It's not what you know, it's what other people think you know.
Just hope you don't get quizzed on it.
Game engine design tutorials
Offline IronclawsBt

Junior Devvie


Medals: 1



« Reply #6 - Posted 2011-03-03 18:12:37 »

A wrote up a rough implementation of the map + bag design. It has no error checking which is critical to maintaining a consistent state, but it does work for the initial tests I ran. I am tentatively calling it a shelf as elements you place in it stay where they are even if you remove other elements (a better name is welcome). Once I get this a bit more polished I will post it in the shared code section.
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import java.util.Arrays;
import java.util.Iterator;

/**
 *
 * @author Eric
 */

public class Shelf<E> implements Iterable<E>
{
    private E[] items;
    private int[] map;
    private int size;
    private Node next;

    /**
     * Create a shelf with the default capacity.
     */

    public Shelf()
    {
        this(10);
    }

    /**
     * Create a shelf with the provided initial capacity.
     * @param capacity initial capacity.
     */

    public Shelf(int capacity)
    {
        if(capacity < 0)
            throw new IllegalArgumentException(
                    "Initial capacity must be positive");
        items = (E[])new Object[capacity];
        map = new int[capacity];
    }

    /**
     * Add an element in the first open slot.
     * @param e item to be added.
     * @return the index where the item can be found.
     */

    public int add(E e)
    {
        int index;
        if(next == null) // no empty slots in map
        {
            index = size;
            ensureCapacity(index + 1);
        }
        else // at least one empty slot in map
        {
            index = next.index;
            next = next.next;
        }
        map[index] = size;
        items[size] = e;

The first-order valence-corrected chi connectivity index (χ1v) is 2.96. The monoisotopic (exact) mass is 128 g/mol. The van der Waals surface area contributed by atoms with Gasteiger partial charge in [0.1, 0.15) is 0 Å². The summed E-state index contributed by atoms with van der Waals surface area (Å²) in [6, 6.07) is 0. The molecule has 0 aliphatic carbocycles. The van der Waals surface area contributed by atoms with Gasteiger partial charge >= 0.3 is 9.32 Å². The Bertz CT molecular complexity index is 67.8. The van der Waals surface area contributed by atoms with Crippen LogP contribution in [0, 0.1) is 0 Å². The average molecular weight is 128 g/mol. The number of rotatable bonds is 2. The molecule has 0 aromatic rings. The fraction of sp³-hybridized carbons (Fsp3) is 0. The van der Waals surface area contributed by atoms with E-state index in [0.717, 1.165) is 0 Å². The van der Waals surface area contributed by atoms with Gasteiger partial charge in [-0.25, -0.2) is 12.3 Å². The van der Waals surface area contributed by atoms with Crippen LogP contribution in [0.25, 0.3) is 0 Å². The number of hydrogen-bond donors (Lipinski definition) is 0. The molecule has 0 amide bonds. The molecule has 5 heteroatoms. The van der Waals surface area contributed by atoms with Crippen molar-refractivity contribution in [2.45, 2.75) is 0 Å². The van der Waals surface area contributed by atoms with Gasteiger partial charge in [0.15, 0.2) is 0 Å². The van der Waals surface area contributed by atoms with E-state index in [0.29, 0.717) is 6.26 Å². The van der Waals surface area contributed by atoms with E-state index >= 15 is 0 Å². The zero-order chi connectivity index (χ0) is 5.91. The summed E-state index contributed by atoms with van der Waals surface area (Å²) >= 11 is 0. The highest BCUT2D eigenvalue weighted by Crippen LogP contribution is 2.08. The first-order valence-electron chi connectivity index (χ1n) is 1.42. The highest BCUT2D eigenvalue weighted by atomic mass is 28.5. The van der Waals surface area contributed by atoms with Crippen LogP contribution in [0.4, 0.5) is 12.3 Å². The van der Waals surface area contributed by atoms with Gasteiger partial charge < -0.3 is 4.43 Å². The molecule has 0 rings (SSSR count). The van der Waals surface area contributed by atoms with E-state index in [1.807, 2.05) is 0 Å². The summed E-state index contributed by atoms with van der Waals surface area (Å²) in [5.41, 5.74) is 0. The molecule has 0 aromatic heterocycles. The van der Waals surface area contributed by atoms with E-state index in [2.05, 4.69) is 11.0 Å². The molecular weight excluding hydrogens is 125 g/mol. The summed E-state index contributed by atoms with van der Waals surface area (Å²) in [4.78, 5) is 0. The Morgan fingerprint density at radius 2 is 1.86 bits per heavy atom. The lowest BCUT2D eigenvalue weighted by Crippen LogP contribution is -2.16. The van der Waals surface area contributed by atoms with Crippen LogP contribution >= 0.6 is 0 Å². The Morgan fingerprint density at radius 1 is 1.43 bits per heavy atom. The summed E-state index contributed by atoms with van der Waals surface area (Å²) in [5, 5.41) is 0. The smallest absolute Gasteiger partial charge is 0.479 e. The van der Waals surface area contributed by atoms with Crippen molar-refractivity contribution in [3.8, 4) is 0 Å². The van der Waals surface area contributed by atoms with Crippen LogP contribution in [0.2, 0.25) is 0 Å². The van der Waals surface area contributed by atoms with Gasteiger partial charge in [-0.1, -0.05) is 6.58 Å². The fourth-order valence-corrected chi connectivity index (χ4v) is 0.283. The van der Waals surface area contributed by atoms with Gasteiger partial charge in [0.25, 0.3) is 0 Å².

size++;
        return index;
    }

    /**
     * Removes the item with the given index.
     * @param index
     * @return
     */

    public E remove(int index)
    {
        next = new Node(index, next);
        index = map[index];
        E item = items[index];
        size--;
        items[index] = items[size];
        items[size] = null;
        return item;
    }

    /**
     * Finds the item with the given index.
     * @param index
     * @return
     */

    public E find(int index)
    {
        return items[map[index]];
    }

    /**
     * Returns an iterator over the stored elements.
     * @return
     */

    @Override
    public Iterator<E> iterator()
    {
        return new ShelfIterator(items, size);
    }

    /**
     * Ensures that the shelf has a given capacity.
     * @param capacity
     */

    public void ensureCapacity(int capacity)
    {
        if(items.length < capacity)
        {
            int newCapacity = Math.max(capacity, (items.length * 3) / 2);
            items = Arrays.copyOf(items, newCapacity);
            map = Arrays.copyOf(map, newCapacity);
        }
    }
   
    private class Node
    {
        private int index;
        private Node next;

        private Node(int index, Node next)
        {
            this.index = index;
            this.next = next;
        }
    }

    private class ShelfIterator implements Iterator<E>
    {
        private int i = 0;
        private int size;
        private E[] items;

        private ShelfIterator(E[] items, int size)
        {
            this.items = items;
            this.size = size;
        }

        @Override
        public boolean hasNext()
        {
            return i < size;
        }

        @Override
        public E next()
        {
            return items[i++];
        }

        @Override
        public void remove()
        {
            throw new UnsupportedOperationException(
                    "Items cannot be removed during iteration.");
        }
    }
}

It's not what you know, it's what other people think you know.
Just hope you don't get quizzed on it.
Game engine design tutorials
Offline krasse